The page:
Last month I was discussing the incredible amenities and opportunities provided by trails and connectivity. I shared how far the region has come in the last 20 years to establish itself as a trails community. Trails create equitable access and improve public health and quality of life by giving people reasons and opportunity to go outside and play. In turn this stimulates the economy and makes Sandpoint an even more desirable place to live, work, start a business and raise a family.
We are blessed to be surrounded by public lands and natural habitat that are perfect for all kinds of trails. Couple this with the hard work and dedication locals have given to trail building and Sandpoint is on the verge of reaching the next level, becoming a national destination for trails and the recreational opportunities they provide.
We have the natural resources, the community support and the vision to achieve this status. So what’s holding us back? We need to better organize to be more efficient with our limited resources — human resources, time and money. We need sustainable funding for trail construction and maintenance.
Trailmix has begun to do this work. It is a coalition of representatives from local, state and federal government agencies, non-profits, and a wide variety of groups interested in local trails. The group created a vision for trail connectivity in the Bonner County Trail Plan. The plan includes all known trails in the region as well as trails envisioned for the future. It represents the aspirations of all trail users and unifies our gives us all a common goal to strive for. Trailmix has been set to task to develop a cohesive organizational structure that can advocate, build, maintain and fundraise to actualize the vision laid out in the plan. Historically, this work has been done by single user groups focused on a single trail, like Friends of the Pend Orielle Bay Trail or Friends of MIckinnick Trail. While groups like these will continue to be essential for ongoing maintenance, our little community lacks the capacity to continue building new trails. A new structure could expand this capacity while offering maintenance, fundraising, advocacy and other support.
Fundraising happens in four ways: philanthropy, grants, fees and levies. Up until now, we have only used the first two. While they have worked well for us, we have reached our limits as a community. There is increasing competition for increasingly limited grant dollars and the donor pool can only give so much.
Some communities charge user fees. In fact, Idaho charges registration fee for off-terrain recreational vehicles. In fact, that is how the Haye’s Gulch project (connecting to Gold Hill) was funded. But Idaho’s registration fees don’t support non-motorized trails. Non-motorized trails have no funding mechanism in Idaho.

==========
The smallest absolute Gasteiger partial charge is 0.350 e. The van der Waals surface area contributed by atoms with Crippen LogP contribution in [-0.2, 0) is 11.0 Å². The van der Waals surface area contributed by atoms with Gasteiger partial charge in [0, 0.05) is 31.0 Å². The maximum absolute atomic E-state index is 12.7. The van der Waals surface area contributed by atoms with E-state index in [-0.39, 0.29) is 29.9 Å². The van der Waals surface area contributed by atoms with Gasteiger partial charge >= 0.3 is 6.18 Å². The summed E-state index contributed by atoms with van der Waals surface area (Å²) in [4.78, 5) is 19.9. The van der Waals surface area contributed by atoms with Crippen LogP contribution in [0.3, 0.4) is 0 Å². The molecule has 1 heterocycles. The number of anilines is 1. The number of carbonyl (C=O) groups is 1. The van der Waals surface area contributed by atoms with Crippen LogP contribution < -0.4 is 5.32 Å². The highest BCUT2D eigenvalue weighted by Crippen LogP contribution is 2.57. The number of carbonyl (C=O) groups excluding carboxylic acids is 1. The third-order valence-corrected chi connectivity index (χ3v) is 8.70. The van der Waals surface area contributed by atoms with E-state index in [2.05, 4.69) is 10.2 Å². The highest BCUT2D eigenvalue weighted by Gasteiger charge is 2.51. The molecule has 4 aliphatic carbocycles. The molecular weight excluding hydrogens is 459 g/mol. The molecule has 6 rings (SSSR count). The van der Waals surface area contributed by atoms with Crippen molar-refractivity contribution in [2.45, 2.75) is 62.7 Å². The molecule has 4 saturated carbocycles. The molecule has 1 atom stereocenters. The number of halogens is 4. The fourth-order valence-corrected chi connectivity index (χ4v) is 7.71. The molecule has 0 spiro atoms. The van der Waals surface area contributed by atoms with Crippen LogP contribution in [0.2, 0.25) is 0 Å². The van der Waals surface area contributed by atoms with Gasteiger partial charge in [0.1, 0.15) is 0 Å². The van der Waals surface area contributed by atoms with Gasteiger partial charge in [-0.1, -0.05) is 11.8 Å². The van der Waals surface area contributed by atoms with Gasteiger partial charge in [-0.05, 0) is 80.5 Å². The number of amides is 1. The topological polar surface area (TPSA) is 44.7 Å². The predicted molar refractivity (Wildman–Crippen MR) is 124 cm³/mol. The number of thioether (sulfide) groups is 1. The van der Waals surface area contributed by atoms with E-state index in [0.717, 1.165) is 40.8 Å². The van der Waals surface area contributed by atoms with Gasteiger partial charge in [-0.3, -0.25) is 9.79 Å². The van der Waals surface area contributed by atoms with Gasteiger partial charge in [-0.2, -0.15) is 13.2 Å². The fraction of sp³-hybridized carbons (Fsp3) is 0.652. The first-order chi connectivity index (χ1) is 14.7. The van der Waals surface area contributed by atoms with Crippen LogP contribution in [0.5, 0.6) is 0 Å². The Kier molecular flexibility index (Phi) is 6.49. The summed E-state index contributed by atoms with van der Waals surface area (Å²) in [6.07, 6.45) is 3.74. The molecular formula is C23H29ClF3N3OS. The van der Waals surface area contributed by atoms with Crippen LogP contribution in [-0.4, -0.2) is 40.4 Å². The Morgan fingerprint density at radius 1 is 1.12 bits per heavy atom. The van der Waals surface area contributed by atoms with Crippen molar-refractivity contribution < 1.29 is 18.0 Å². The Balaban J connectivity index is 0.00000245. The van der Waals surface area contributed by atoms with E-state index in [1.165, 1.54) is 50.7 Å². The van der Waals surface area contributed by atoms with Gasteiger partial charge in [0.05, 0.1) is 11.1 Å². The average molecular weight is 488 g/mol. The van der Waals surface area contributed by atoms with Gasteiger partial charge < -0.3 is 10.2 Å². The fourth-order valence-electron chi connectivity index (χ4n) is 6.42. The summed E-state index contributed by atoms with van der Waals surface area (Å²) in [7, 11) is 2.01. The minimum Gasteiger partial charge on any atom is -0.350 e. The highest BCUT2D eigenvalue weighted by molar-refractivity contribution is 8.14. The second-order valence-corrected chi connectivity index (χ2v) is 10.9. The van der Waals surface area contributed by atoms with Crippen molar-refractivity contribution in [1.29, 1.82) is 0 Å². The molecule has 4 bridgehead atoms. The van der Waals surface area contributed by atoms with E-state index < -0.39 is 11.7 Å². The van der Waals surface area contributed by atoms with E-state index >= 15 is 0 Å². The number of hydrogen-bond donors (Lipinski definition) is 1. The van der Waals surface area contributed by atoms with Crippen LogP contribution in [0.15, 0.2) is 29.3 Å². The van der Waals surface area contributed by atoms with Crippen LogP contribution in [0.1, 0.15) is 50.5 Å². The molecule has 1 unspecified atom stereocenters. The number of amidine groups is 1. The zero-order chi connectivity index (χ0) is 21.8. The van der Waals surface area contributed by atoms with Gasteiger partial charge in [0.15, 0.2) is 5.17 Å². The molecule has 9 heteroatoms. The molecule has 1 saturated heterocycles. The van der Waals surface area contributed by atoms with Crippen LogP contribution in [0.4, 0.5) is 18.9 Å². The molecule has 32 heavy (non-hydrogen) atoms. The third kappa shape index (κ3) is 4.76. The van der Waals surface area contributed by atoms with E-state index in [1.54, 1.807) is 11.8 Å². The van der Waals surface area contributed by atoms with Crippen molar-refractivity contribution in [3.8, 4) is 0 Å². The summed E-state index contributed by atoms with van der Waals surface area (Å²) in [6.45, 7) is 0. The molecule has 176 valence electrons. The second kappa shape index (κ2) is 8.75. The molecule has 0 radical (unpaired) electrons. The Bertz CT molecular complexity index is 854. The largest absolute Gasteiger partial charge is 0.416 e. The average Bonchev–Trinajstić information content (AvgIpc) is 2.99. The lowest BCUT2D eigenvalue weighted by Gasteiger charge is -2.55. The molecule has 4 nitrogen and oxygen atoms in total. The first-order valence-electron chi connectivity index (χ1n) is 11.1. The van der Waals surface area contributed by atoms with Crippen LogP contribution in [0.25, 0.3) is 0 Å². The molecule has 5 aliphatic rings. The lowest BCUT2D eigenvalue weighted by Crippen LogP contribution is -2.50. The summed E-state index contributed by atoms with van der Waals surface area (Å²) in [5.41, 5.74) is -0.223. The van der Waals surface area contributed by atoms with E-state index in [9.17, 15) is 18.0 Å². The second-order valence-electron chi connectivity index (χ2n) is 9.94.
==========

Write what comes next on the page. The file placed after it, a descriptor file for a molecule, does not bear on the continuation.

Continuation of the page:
Other communities have charged fees for non-motorized trail use. While this is certainly a possibility, it may be too difficult to manage and cost more to administer than it generates. It can also be a deterrent for many users.
A fourth option is a recreation district levy. This works like other levy districts in Idaho. It is a property tax levy, approved by voters. Three commissioners, elected by voters, represent the district and allocate the funds. This is how Selkirk Recreation District operates up on Schweitzer. SRD commits most of its funds for snow plowing in the winter and the remainder goes into the ever expanding trail network in the summer. This funding mechanism is common in many areas across the country. A levy of $20 per home (on average) in a district the size of the East Bonner County Library District would generate about $380,000/year. While that isn’t much, it enables a small dedicated staff and trail work to be committed every year. That budget could conceivably build out the trail plan in 20 years. It may even be able to offer some support to other recreation priorities identified by voters.
While passing a rec district levy would be a big hurdle, the pay-off would be huge and lasting. It would establish trail connectivity and quality of life as priorities and would cement Sandpoint’s identity as a destination location for year round recreation. This region would continue to attract tourists, quality employers and creatives that are the backbone of our innovative, diversified economy. Plus, we’d have a lot more fun on all those trails!
Please join me at the Mayor’s Roundtable Friday, Nov. 30, at the Cedar Street Bistro, 8 a.m., to discuss these topics and more. This will be the last meeting of 2018. Hope to see you there!
Shelby Rognstad is the mayor of Sandpoint. He can be reached at email@example.com.